• Delivery stocks. For FedEx, UPS and other delivery companies, fuel prices are critical. These companies have been blessed by increases in online shopping, and with fuel prices lower, this increased volume will translate nicely into higher profit margins, increasing earnings for shareholders and their stocks’ market allure. Trucking companies are also benefiting from lower fuel costs, but to the extent that online shopping means less trucking of goods to bricks-and-mortar retail outlets, they will have less volume. Delivery stocks have the happy combination of rising volume and lower costs.
  • Airlines. Long-haul carriers will benefit the most from lower prices because of high fuel consumption on long flights. So airlines in this category with good fundamentals, such as Delta and Alaska Air, are likely to be increasingly attractive to investors. One way to invest in the energy-price-related prospects of car companies, delivery stocks and airlines is through what’s known as a transport ETF, such as XTN; its holdings span all three categories.
  • Cruise lines. Cruise line companies such as Carnival and Royal Caribbean benefit from cheaper fuel two ways: lower operating costs and the likelihood of increasing sales to people who are spending a lot less money commuting to work.
  • Theme parks. While Disney, the big kahuna of all theme parks, will benefit from lower gas prices that enable families to travel at less expense, the profits of this huge, multi-varied company are also dependent on other ventures, including movies. (The Walt Disney Co. is the parent company of ABC News.) But pure theme park companies like Cedar Fair Entertainment Co. (FUN) may benefit proportionately more.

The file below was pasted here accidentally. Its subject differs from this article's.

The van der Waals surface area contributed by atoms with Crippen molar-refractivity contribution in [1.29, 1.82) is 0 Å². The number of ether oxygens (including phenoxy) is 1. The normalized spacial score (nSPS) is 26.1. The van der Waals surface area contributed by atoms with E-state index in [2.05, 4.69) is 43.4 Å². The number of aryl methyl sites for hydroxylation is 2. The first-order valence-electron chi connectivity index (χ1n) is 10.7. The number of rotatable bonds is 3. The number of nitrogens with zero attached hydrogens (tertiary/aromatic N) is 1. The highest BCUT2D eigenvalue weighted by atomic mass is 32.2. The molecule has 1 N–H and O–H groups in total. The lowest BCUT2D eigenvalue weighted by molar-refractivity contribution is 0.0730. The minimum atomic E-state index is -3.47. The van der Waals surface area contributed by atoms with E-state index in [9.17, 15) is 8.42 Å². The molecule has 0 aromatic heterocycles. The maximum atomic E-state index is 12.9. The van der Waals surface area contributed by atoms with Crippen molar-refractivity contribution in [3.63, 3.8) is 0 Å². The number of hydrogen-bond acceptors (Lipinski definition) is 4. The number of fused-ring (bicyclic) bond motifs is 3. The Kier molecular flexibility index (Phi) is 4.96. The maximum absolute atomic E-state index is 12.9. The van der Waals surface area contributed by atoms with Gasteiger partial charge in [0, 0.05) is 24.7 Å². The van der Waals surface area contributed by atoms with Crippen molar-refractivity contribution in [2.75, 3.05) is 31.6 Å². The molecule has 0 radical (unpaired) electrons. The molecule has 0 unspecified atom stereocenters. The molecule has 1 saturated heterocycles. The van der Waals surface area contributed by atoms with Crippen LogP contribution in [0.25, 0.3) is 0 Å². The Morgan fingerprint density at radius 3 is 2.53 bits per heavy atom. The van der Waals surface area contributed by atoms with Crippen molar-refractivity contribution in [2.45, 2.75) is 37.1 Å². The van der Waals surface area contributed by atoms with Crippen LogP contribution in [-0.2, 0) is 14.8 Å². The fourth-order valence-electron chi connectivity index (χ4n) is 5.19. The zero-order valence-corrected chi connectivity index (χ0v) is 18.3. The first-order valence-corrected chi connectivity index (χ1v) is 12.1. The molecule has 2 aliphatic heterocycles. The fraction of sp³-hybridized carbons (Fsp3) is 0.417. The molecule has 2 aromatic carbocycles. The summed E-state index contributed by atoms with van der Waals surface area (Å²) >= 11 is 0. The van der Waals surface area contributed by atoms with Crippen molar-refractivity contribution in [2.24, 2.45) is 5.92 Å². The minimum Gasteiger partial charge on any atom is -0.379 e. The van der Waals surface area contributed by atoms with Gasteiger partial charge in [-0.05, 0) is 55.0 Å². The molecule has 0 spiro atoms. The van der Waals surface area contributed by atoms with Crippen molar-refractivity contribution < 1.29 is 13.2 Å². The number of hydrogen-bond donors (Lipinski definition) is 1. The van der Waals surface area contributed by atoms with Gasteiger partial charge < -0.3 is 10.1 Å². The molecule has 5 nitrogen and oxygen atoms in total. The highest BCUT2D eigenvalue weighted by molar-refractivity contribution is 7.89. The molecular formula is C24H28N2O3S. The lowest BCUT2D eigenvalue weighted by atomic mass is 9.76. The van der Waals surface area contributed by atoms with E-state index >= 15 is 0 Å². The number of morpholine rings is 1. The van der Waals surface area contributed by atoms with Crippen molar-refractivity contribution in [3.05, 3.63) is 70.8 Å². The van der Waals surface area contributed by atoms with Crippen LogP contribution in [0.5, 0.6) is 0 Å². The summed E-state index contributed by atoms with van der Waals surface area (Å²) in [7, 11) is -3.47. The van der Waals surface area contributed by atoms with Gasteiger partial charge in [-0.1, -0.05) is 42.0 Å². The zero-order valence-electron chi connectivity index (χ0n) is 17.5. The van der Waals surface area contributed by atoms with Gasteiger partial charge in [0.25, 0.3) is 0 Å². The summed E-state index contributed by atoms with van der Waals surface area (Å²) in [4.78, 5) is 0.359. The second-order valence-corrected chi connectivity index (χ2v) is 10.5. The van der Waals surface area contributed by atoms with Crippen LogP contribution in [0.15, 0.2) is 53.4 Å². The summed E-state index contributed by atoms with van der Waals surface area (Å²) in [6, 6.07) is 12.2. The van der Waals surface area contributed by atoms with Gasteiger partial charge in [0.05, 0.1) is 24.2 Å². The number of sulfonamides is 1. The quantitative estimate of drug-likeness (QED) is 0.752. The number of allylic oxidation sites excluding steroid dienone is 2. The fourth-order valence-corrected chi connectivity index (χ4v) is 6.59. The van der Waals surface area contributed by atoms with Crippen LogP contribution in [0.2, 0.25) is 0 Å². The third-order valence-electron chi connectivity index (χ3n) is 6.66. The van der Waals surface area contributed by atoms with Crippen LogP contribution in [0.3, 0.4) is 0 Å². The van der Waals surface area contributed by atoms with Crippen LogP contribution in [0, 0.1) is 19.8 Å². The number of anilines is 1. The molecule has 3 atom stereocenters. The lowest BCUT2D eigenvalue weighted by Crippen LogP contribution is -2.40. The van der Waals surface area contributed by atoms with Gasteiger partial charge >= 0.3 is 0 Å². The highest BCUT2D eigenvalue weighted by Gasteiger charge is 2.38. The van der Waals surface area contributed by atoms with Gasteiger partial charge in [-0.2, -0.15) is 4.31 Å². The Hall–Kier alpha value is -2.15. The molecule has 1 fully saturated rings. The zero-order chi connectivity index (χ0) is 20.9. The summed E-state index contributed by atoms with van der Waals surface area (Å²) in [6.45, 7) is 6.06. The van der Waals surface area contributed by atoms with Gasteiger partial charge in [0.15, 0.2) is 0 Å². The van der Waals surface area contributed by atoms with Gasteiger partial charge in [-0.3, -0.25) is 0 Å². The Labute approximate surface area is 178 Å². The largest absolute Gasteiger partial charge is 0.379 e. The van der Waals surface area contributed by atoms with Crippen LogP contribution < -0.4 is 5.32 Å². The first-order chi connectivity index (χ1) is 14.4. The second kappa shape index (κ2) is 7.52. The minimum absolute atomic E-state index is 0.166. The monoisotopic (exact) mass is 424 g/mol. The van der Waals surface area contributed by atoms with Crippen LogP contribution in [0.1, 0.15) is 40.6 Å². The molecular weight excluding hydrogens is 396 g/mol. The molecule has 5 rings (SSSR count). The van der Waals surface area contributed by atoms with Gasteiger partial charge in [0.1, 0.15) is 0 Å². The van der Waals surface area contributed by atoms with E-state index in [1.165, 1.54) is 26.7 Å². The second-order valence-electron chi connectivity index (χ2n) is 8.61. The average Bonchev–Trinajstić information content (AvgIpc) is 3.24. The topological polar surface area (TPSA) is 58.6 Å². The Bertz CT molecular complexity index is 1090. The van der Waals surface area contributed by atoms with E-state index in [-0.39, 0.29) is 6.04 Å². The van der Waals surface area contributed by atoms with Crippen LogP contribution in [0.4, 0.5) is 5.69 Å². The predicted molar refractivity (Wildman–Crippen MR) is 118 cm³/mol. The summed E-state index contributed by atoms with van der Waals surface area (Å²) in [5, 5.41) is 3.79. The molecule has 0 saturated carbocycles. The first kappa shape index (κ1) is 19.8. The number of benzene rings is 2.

While these probably wouldn’t be long-term plays, except in cases where specific companies have other, sustained virtues, they’d be profitable at least for the duration of the lower energy prices.

On a?contrarian basis, depending on your investing time horizon and your expectations for a rebound in oil, you might want to just buy oil-related companies while they’re down. But instead of just an energy-index ETF, consider one that provides the best of the oil patch (where companies have been screened for their financial health), such as First Trust Energy AlphaDEX ETF (FXN).

Even in the short term, the idea of positioning for the stock market effects of an oil price rebound may have merit, based on market history. The pendulum of any significant price movement, propelled by the momentum of investor emotion (in this case, fear-driven selling) almost always swings so far in one direction that it must come back the other way. The only questions are when and how much.

Any opinions expressed are solely those of the author and not of ABC News.

Dave Sheaff Gilreath is a founding principal of Sheaff Brock Investment Advisors LLC. He has more than 30 years of experience in the financial services industry, beginning with Bache Halsey Stuart Shields and later Morgan Stanley/Dean Witter. At Sheaff Brock, he shares responsibility for setting investment policy, asset allocation and security selection for the company's managed accounts. He also consults with the clients on portfolio construction. Gilreath received his Certified Financial Planner® (CFP) designation in 1984. He attended Miami University in Oxford, Ohio, where he earned a B.S. degree.